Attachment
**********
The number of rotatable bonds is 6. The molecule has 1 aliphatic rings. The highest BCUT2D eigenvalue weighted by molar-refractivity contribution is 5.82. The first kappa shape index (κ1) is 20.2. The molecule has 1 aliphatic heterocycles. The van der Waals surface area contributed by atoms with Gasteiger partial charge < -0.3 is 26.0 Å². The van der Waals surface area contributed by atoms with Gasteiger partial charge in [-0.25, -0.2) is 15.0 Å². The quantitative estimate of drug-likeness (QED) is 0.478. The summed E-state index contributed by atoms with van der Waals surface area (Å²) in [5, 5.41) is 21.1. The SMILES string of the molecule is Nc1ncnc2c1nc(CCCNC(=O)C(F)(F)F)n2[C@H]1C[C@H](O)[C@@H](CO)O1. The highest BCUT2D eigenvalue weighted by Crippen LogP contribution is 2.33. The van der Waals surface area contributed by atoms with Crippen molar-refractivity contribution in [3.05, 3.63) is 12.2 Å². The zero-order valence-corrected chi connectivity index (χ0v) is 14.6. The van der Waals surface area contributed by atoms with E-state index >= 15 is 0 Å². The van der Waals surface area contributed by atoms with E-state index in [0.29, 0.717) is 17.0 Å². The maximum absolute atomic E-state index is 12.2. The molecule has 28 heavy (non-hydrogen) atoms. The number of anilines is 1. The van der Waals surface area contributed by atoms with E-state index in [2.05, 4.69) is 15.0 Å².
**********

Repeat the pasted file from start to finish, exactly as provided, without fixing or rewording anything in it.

The number of rotatable bonds is 6. The molecule has 1 aliphatic rings. The highest BCUT2D eigenvalue weighted by molar-refractivity contribution is 5.82. The first kappa shape index (κ1) is 20.2. The molecule has 1 aliphatic heterocycles. The van der Waals surface area contributed by atoms with Gasteiger partial charge < -0.3 is 26.0 Å². The van der Waals surface area contributed by atoms with Gasteiger partial charge in [-0.25, -0.2) is 15.0 Å². The quantitative estimate of drug-likeness (QED) is 0.478. The summed E-state index contributed by atoms with van der Waals surface area (Å²) in [5, 5.41) is 21.1. The SMILES string of the molecule is Nc1ncnc2c1nc(CCCNC(=O)C(F)(F)F)n2[C@H]1C[C@H](O)[C@@H](CO)O1. The highest BCUT2D eigenvalue weighted by Crippen LogP contribution is 2.33. The van der Waals surface area contributed by atoms with Crippen molar-refractivity contribution in [3.05, 3.63) is 12.2 Å². The zero-order valence-corrected chi connectivity index (χ0v) is 14.6. The van der Waals surface area contributed by atoms with E-state index >= 15 is 0 Å². The van der Waals surface area contributed by atoms with E-state index in [0.29, 0.717) is 17.0 Å². The maximum absolute atomic E-state index is 12.2. The molecule has 28 heavy (non-hydrogen) atoms. The number of anilines is 1. The van der Waals surface area contributed by atoms with E-state index in [2.05, 4.69) is 15.0 Å².